This quite small site was perfectly suited to the eight volunteers who assembled today. We were happy to welcome a new young lady who is working towards her bronze Duke of Edinburgh award and her parents who accompanied her.
Today’s job was to cut the long summer wildflowers that had now ‘gone over’. These were in a ditch area that had been inaccessible to the large mower that had cut the rest of the meadow. Also we cut the along the inside of the hedging bordering the site. The tops were to be cut later by a local farmer. After our usual safety and tools talk we set about our work in lovely warm summer weather.
One of our team, Carl, had just the previous Sunday been on a scythe training course. Fresh from receiving this expert tuition he, accompanied by Sophie, set up two of our Austrian scythes and put them to good use on cutting within the ditch area. Later in the day they were able to show some others who were interested how to use the scythes. We discovered that our scythes are for people who scythe anti-clockwise (right-handed). Two people who were interested in trying the scything were left-handed and thus would have needed a clockwise cutting scythe. However Michelle who is left-handed, after having given it a go found she could scythe using the anti-clockwise (right-handed) set-up.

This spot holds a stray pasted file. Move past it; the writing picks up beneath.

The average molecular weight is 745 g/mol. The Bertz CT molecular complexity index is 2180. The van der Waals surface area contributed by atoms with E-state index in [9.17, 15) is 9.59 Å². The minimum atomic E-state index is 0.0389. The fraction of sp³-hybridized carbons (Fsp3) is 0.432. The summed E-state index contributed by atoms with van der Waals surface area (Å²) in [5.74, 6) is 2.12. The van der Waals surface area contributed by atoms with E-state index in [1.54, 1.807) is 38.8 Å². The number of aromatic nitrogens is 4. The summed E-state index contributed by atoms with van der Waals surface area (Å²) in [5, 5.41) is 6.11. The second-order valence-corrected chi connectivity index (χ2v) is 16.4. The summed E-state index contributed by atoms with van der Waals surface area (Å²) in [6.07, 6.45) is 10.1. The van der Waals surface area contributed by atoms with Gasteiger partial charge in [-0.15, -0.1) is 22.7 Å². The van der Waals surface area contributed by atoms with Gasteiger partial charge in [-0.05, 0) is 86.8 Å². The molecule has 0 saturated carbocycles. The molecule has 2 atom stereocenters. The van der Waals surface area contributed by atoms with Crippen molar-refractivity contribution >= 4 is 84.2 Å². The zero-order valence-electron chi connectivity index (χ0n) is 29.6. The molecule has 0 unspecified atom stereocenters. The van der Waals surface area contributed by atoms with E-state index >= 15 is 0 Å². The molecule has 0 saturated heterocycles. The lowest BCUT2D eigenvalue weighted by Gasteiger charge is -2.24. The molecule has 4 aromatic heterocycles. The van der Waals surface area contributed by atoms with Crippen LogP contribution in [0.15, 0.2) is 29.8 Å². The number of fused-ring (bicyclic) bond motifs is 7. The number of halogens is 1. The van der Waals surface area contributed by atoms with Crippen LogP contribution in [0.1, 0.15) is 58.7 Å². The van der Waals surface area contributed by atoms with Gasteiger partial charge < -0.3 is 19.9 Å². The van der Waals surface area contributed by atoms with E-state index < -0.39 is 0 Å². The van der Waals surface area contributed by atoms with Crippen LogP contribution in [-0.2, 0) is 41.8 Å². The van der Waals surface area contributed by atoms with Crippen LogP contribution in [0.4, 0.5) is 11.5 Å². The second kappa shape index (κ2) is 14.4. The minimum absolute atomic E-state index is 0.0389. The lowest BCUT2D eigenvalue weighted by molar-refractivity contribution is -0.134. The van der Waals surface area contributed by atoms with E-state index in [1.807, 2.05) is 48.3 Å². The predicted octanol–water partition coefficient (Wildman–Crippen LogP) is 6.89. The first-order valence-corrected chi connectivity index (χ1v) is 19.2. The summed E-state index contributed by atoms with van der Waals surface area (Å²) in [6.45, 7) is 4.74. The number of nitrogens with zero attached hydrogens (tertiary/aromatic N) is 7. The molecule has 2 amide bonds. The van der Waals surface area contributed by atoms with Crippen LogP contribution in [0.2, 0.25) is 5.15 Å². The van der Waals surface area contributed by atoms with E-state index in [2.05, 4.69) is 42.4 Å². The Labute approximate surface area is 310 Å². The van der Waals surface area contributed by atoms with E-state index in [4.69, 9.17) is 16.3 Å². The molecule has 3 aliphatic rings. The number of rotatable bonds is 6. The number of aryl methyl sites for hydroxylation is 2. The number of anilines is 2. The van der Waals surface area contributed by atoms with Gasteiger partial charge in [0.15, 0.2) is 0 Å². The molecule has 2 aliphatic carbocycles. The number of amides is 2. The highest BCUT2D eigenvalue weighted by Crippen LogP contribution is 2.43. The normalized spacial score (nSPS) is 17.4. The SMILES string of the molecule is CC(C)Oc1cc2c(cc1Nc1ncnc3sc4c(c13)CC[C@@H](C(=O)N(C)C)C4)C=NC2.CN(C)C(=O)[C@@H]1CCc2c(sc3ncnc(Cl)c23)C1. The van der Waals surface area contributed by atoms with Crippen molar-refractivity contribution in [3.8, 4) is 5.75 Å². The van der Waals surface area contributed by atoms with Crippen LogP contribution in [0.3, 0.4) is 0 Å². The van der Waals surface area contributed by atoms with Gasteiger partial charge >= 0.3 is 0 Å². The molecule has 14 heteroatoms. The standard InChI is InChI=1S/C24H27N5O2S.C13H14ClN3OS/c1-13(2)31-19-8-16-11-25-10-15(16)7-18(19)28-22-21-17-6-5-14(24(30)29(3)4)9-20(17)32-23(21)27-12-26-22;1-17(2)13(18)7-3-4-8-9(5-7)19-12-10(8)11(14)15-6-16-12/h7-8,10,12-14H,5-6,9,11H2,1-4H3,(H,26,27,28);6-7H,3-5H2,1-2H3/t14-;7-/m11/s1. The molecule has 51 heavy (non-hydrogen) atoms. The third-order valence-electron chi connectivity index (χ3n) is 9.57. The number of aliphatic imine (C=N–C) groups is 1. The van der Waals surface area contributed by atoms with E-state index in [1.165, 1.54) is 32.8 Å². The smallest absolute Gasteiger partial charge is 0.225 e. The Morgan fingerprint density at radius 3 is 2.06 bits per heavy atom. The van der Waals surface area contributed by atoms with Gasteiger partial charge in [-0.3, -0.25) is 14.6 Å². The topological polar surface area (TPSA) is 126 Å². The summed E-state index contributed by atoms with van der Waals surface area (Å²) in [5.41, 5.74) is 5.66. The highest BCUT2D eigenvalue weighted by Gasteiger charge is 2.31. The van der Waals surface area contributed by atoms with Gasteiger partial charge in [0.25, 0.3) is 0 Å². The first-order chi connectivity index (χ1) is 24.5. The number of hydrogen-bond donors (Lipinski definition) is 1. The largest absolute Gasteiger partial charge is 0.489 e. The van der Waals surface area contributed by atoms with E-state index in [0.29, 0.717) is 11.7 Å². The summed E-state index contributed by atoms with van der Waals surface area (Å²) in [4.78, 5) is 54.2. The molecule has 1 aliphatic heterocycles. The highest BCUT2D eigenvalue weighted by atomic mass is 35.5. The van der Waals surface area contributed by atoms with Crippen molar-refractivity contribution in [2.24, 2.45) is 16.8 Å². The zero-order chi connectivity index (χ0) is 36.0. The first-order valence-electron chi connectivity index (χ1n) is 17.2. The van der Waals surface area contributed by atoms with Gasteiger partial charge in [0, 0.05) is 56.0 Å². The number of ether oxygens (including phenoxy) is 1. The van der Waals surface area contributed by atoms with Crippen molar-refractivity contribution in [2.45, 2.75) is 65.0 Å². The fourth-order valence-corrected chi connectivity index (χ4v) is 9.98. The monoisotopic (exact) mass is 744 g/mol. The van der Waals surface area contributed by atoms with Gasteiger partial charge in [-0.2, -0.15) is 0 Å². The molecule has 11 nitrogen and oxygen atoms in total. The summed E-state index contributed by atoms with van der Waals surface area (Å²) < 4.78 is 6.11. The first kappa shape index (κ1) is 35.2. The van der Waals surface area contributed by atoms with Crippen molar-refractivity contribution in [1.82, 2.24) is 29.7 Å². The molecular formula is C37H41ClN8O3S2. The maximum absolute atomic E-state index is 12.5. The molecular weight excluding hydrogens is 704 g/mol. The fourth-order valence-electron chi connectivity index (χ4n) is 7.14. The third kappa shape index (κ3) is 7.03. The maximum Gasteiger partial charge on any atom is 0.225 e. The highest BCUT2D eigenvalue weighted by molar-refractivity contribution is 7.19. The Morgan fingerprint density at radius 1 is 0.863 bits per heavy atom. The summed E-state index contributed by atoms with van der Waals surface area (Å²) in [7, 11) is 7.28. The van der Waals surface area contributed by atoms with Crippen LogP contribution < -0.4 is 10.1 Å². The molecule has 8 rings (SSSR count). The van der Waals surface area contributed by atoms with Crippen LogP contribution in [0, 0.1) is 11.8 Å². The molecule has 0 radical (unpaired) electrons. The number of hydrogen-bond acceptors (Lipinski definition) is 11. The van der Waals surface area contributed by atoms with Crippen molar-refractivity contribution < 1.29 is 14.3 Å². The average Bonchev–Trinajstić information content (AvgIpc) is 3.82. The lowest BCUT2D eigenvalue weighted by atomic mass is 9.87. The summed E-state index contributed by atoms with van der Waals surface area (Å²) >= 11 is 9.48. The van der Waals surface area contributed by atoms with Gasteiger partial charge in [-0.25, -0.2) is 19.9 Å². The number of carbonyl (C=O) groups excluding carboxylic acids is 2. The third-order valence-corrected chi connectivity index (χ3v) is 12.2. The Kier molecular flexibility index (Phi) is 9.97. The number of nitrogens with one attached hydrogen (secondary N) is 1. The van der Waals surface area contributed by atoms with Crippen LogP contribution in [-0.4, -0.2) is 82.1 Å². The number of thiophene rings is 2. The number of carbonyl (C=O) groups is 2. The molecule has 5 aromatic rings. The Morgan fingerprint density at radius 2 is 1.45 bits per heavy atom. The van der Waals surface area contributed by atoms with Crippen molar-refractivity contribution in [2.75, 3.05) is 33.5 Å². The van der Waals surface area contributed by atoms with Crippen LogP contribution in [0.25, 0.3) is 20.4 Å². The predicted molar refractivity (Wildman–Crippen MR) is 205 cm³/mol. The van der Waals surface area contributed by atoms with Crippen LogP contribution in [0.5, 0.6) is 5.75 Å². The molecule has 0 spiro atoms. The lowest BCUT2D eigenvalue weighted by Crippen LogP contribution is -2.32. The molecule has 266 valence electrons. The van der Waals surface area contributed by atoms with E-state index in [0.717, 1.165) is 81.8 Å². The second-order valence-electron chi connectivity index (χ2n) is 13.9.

At our 11.30 mid-morning break we were very kindly treated by our hosts to a choice of two delicious cakes, a Victoria sponge and an apple cake. I didn’t even open the biscuits I’d bought!
By 1pm we were all finished. We’d formed a large pile of all that we’d raked up at one end of the meadow. It was felt there might have been a danger of heat building up in one large pile and potentially igniting in the summer dry and heat so we spread the pile out into two smaller lines.
With good appetites built we finally sat and had our lunches under the shade of some trees.